The Railway in Gosport
The railway reached Gosport in 1842, but not without many problems in constructing the line. Land slips and the collapse of a length of tunnel delayed the opening of the railway and increased the cost. The London and South Western Railway Company engaged Sir Wiliam Tite to design the terminus station. Gosport Station is one of the finest surviving examples of station architecture in the classical style.
In 1845 an additional 500 metres of track was laid from Gosport Station into the Royal Clarence Yard. A new station and waiting rooms were built for the convenience of the Royal train carrying Queen Victoria en route for Osborne House on the Isle of Wight.
Passengers services from Gosport ceased in 1953, although the line was used for goods traffic until 1969. A branch line from Gosport to Stokes Bay was opened in 1863 and ran until the 1930s. The former route of the railway now serves as a cycleway from Clayhall to Stokes Bay.
The Lee-on-the-Solent Light Railway Company opened its line in 1894. It ran to Lee-on-the-Solent from Fort Brockhurst via Gomer. The last Lee train ran in 1934.
The Battle of Gosport Railway Station 1840-1841 by Philip Eley
In Spring Garden Lane is one of Gosport's more interesting old buildings. The former railway terminus stands forlorn, lacking both roof and railway lines, yet still managing to exude an air of solid grandeur. Nearby are the truncated Gosport Lines which once stretched from Forton Lake to Haslar Lake, fortifications designed to help protect Portsmouth from attack from the west.
Today it is difficult to imagine how the Army considered the railway station to be a threat to the security of Portsmouth, yet both the terminal building and the boundary wall in Spring Garden Lane bear mute witness to the outcome of a series of skirmishes between the Board of Ordnance attempting to defend Portsmouth against the incursions of the Railway Company. This is the story.
A railway to Gosport was promoted in 1836 as part of a plan to connect Portsmouth to London via a branch from the London and Southampton Railway (LSR) at Bishopstoke. The terminus was to be in Stoke Road, convenient for potential passengers living in the old town and Anglesey. Strenuous opposition from Portsmouth interests scuppered these plans. However, the lure of the Portsmouth trade was very strong and the LSR, soon after authorization of the floating bridge link to Portsmouth in 1838, re-proposed a line to Gosport which it called the Port of Portsmouth Branch. At the same time it became the London and South Western Railway (LSWR).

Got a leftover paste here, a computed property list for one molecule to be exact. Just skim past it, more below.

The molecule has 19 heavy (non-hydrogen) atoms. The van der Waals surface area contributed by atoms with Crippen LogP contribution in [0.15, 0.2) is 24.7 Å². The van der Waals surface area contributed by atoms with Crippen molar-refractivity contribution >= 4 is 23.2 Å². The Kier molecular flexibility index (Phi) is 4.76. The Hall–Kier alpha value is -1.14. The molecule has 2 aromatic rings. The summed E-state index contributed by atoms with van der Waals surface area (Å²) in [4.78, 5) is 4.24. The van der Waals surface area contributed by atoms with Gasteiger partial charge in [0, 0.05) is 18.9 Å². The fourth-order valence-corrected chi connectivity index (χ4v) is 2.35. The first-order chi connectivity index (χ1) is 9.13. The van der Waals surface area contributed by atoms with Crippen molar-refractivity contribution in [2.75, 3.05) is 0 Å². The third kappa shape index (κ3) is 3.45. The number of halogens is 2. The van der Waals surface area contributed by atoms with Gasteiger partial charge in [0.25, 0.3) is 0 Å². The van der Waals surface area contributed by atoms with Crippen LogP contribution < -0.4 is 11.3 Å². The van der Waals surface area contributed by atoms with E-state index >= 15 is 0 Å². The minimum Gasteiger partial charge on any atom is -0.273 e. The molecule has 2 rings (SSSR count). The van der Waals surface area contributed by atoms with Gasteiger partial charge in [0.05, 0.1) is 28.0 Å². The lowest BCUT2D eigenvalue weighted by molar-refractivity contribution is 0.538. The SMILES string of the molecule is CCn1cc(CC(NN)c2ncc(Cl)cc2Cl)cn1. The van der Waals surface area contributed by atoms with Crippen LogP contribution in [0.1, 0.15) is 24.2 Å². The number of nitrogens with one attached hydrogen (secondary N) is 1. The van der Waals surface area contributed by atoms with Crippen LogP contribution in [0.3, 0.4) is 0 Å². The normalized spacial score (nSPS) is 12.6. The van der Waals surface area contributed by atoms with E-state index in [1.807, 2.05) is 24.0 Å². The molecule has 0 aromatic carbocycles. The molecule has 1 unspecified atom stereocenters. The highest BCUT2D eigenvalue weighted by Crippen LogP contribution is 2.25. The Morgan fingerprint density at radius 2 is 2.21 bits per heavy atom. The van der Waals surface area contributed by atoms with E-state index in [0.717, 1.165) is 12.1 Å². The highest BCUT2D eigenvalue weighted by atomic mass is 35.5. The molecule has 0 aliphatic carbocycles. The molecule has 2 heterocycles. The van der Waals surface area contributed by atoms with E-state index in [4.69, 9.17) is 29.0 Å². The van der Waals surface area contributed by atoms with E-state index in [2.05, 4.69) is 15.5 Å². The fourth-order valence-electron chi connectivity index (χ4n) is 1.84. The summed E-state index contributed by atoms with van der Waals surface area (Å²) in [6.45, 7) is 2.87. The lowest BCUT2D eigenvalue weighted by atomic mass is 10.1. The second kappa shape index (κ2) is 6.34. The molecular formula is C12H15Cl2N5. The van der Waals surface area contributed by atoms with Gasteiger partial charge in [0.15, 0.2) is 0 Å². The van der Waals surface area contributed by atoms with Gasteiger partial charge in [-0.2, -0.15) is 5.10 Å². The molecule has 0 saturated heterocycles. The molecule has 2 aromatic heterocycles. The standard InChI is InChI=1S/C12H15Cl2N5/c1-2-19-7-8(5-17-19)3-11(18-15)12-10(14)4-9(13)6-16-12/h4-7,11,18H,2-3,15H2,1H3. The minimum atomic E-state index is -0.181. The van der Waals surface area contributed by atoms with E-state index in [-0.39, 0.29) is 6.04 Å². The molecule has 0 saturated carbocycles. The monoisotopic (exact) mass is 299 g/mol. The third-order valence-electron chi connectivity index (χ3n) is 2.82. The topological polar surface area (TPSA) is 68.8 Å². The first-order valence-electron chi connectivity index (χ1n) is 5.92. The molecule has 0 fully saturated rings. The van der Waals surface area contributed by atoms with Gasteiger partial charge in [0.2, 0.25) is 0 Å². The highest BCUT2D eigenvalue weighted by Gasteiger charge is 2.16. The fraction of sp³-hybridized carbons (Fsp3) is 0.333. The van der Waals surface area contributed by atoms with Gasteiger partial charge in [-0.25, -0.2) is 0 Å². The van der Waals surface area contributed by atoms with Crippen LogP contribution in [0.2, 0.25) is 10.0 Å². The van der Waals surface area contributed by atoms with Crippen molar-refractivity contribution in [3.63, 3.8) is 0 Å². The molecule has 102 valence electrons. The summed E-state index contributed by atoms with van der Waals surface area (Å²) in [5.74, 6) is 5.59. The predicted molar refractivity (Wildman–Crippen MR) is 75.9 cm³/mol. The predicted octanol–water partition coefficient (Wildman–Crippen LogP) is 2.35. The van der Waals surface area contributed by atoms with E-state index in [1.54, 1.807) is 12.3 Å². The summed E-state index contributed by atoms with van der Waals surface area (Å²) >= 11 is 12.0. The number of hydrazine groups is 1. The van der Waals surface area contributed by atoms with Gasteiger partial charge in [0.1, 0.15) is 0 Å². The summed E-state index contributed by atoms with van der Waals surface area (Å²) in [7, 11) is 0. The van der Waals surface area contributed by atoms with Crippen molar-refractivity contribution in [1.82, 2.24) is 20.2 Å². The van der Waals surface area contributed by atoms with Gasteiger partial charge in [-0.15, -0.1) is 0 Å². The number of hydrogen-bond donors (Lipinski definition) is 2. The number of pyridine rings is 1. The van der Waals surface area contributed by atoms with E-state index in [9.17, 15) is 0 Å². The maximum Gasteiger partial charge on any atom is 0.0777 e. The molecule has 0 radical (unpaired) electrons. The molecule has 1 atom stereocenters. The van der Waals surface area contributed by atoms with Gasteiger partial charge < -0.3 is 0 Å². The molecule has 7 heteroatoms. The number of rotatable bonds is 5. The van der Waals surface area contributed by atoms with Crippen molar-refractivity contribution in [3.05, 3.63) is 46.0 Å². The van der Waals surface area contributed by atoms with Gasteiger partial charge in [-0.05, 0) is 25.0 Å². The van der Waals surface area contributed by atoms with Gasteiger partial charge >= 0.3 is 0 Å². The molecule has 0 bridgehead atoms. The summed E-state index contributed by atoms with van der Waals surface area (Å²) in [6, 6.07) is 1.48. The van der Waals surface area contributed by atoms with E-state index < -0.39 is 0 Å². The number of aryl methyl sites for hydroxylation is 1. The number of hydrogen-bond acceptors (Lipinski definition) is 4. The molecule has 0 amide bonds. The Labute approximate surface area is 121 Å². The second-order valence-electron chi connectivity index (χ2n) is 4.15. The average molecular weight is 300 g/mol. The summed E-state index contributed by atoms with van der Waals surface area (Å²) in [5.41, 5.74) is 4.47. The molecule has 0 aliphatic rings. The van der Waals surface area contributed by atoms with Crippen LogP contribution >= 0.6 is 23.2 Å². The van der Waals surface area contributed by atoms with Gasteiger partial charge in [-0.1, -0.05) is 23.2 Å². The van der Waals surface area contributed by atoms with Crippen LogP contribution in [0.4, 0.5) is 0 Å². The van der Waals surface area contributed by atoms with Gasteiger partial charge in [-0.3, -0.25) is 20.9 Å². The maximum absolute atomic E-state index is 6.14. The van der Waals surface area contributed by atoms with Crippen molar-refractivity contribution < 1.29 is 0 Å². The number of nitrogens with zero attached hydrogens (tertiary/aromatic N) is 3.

To attract passengers from Portsmouth the terminus needed to be closer to the harbour, preferably adjacent to the floating bridge landing area. This was impossible without demolishing half the town. There was plenty of open space within the ramparts but it was all owned by the Crown, reserved for possible defensive use.
The site chosen by the company was immediately opposite to, and within a few yards of, the "Double Gates" where the main turnpike road entered the town through the fortifications. There was a bowling green and the nursery gardens which gave the area its name: Spring Gardens. There were also a few tall houses fronting Spring Garden Lane.
Because of its closeness to the ramparts the Board of Ordnance ensured that the enabling Act, which gained Royal Assent in June 1839, contained a clause giving them control over the siting, height and "architectural form or description" of any buildings. The intent was the "preservation of the effective use of the said fortifications". As events unfolded it became apparent that this clause was open to differing interpretations.
The opening skirmishes
From the outset the railway company intended to utilise the whole of the site right up to Spring Garden Lane, putting their station within a few yards of the ramparts. Their architect, William Tite, drew up plans and elevations of the buildings which, in August 1840 in accordance with the terms of the Act, were submitted to the Board of Ordnance for approval. The battle had commenced.
Tite's plans showed the main building with a 15 bay colonnade and a two-storey "superintendent's quarters" just 80 feet from Spring Garden Lane and the ramparts. The goods warehouse was to be on the south-west side of the main building; the engine shed on the north-west. Hoping for a quick decision Tite pointed out that "the season is getting late for building". The Board ordered Inspector General of Fortifications Lieutenant-Colonel Sir Frederick Mulcaster to give an early report on the plans. He delegated the task to Colonel James Arnold, the Commanding Royal Engineer in Portsmouth, who immediately requested a copy of the Act of Parliament to ascertain what powers he could wield in the Board's name. The delay in sending him a copy played into the hands of the railway company, and lost the initiative for the Ordnance.
Colonel Arnold reports